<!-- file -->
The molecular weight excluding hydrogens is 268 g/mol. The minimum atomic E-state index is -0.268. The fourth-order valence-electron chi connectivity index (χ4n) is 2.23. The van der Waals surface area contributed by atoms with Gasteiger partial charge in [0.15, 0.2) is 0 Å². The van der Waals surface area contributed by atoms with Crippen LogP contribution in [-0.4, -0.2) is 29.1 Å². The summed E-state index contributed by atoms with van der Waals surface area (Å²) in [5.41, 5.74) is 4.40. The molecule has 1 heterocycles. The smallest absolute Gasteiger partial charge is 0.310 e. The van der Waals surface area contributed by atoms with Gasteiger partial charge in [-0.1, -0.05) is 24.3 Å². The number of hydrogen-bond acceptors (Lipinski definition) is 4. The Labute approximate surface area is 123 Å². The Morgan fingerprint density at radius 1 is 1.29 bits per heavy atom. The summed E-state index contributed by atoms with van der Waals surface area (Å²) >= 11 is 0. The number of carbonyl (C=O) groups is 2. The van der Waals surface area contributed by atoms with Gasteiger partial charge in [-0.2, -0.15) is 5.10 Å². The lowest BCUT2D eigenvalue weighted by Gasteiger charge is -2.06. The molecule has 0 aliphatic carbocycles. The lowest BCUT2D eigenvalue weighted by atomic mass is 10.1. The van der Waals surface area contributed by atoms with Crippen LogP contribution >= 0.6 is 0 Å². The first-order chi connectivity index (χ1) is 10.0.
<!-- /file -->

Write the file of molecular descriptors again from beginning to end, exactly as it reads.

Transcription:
The molecular weight excluding hydrogens is 268 g/mol. The minimum atomic E-state index is -0.268. The fourth-order valence-electron chi connectivity index (χ4n) is 2.23. The van der Waals surface area contributed by atoms with Gasteiger partial charge in [0.15, 0.2) is 0 Å². The van der Waals surface area contributed by atoms with Crippen LogP contribution in [-0.4, -0.2) is 29.1 Å². The summed E-state index contributed by atoms with van der Waals surface area (Å²) in [5.41, 5.74) is 4.40. The molecule has 1 heterocycles. The smallest absolute Gasteiger partial charge is 0.310 e. The van der Waals surface area contributed by atoms with Gasteiger partial charge in [-0.1, -0.05) is 24.3 Å². The number of hydrogen-bond acceptors (Lipinski definition) is 4. The Labute approximate surface area is 123 Å². The Morgan fingerprint density at radius 1 is 1.29 bits per heavy atom. The summed E-state index contributed by atoms with van der Waals surface area (Å²) >= 11 is 0. The number of carbonyl (C=O) groups is 2. The van der Waals surface area contributed by atoms with Gasteiger partial charge in [-0.2, -0.15) is 5.10 Å². The lowest BCUT2D eigenvalue weighted by Gasteiger charge is -2.06. The molecule has 0 aliphatic carbocycles. The lowest BCUT2D eigenvalue weighted by atomic mass is 10.1. The van der Waals surface area contributed by atoms with Crippen LogP contribution >= 0.6 is 0 Å². The first-order chi connectivity index (χ1) is 10.0.